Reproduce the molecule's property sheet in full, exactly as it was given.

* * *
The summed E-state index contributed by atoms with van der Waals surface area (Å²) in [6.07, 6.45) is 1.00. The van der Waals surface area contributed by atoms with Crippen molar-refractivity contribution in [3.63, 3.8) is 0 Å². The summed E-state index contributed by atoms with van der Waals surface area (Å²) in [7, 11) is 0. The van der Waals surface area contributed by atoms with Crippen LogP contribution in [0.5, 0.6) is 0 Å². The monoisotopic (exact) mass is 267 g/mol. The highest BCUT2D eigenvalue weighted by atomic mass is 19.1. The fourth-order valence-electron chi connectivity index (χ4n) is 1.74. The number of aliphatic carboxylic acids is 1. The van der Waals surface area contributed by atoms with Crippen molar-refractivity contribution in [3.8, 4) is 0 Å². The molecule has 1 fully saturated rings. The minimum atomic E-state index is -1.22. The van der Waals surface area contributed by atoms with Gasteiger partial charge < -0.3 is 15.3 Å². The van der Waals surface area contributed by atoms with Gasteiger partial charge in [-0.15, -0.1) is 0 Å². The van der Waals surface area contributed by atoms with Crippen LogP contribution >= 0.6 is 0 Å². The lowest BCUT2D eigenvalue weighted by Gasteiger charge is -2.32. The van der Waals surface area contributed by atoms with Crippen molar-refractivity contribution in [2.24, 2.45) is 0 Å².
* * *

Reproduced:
The summed E-state index contributed by atoms with van der Waals surface area (Å²) in [6.07, 6.45) is 1.00. The van der Waals surface area contributed by atoms with Crippen molar-refractivity contribution in [3.63, 3.8) is 0 Å². The summed E-state index contributed by atoms with van der Waals surface area (Å²) in [7, 11) is 0. The van der Waals surface area contributed by atoms with Crippen LogP contribution in [0.5, 0.6) is 0 Å². The monoisotopic (exact) mass is 267 g/mol. The highest BCUT2D eigenvalue weighted by atomic mass is 19.1. The fourth-order valence-electron chi connectivity index (χ4n) is 1.74. The number of aliphatic carboxylic acids is 1. The van der Waals surface area contributed by atoms with Crippen molar-refractivity contribution in [3.8, 4) is 0 Å². The molecule has 1 fully saturated rings. The minimum atomic E-state index is -1.22. The van der Waals surface area contributed by atoms with Gasteiger partial charge < -0.3 is 15.3 Å². The van der Waals surface area contributed by atoms with Gasteiger partial charge in [-0.15, -0.1) is 0 Å². The van der Waals surface area contributed by atoms with Crippen LogP contribution >= 0.6 is 0 Å². The lowest BCUT2D eigenvalue weighted by Gasteiger charge is -2.32. The van der Waals surface area contributed by atoms with Crippen molar-refractivity contribution in [2.24, 2.45) is 0 Å².